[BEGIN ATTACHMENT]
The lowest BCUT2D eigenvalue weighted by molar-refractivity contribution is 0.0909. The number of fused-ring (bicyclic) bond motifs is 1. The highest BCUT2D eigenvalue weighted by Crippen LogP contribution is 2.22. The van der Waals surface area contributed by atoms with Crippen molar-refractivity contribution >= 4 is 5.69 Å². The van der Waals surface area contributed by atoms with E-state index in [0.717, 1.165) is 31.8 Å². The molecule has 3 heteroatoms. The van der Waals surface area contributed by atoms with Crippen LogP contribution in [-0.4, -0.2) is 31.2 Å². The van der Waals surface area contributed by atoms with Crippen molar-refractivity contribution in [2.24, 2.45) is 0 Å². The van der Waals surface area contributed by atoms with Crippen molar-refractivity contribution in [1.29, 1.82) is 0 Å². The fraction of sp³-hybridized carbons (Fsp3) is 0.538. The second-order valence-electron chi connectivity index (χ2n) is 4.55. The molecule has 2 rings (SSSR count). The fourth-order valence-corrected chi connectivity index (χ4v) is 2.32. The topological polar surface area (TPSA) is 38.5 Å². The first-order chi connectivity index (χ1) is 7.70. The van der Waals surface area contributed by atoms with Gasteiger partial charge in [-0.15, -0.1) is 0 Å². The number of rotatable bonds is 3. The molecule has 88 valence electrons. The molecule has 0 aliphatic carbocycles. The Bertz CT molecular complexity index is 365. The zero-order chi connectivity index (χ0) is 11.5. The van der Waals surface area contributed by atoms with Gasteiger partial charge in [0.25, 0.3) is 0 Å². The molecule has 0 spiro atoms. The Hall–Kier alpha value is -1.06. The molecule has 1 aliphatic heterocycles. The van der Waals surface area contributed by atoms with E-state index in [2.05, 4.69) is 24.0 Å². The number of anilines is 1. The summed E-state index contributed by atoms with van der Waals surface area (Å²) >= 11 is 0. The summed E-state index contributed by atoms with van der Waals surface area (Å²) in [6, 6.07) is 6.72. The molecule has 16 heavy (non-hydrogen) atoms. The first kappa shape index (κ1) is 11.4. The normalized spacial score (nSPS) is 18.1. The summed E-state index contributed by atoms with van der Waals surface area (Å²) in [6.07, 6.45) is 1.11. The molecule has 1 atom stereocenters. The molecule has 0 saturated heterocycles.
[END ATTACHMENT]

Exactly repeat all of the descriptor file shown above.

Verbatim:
The lowest BCUT2D eigenvalue weighted by molar-refractivity contribution is 0.0909. The number of fused-ring (bicyclic) bond motifs is 1. The highest BCUT2D eigenvalue weighted by Crippen LogP contribution is 2.22. The van der Waals surface area contributed by atoms with Crippen molar-refractivity contribution >= 4 is 5.69 Å². The van der Waals surface area contributed by atoms with E-state index in [0.717, 1.165) is 31.8 Å². The molecule has 3 heteroatoms. The van der Waals surface area contributed by atoms with Crippen LogP contribution in [-0.4, -0.2) is 31.2 Å². The van der Waals surface area contributed by atoms with Crippen molar-refractivity contribution in [2.24, 2.45) is 0 Å². The van der Waals surface area contributed by atoms with Crippen molar-refractivity contribution in [1.29, 1.82) is 0 Å². The fraction of sp³-hybridized carbons (Fsp3) is 0.538. The second-order valence-electron chi connectivity index (χ2n) is 4.55. The molecule has 2 rings (SSSR count). The fourth-order valence-corrected chi connectivity index (χ4v) is 2.32. The topological polar surface area (TPSA) is 38.5 Å². The first-order chi connectivity index (χ1) is 7.70. The van der Waals surface area contributed by atoms with Gasteiger partial charge in [-0.15, -0.1) is 0 Å². The number of rotatable bonds is 3. The molecule has 88 valence electrons. The molecule has 0 aliphatic carbocycles. The Bertz CT molecular complexity index is 365. The zero-order chi connectivity index (χ0) is 11.5. The van der Waals surface area contributed by atoms with Gasteiger partial charge in [0.25, 0.3) is 0 Å². The molecule has 0 spiro atoms. The Hall–Kier alpha value is -1.06. The molecule has 1 aliphatic heterocycles. The van der Waals surface area contributed by atoms with E-state index in [2.05, 4.69) is 24.0 Å². The number of anilines is 1. The summed E-state index contributed by atoms with van der Waals surface area (Å²) >= 11 is 0. The summed E-state index contributed by atoms with van der Waals surface area (Å²) in [6, 6.07) is 6.72. The molecule has 16 heavy (non-hydrogen) atoms. The first kappa shape index (κ1) is 11.4. The normalized spacial score (nSPS) is 18.1. The summed E-state index contributed by atoms with van der Waals surface area (Å²) in [6.07, 6.45) is 1.11. The molecule has 1 atom stereocenters. The molecule has 0 saturated heterocycles.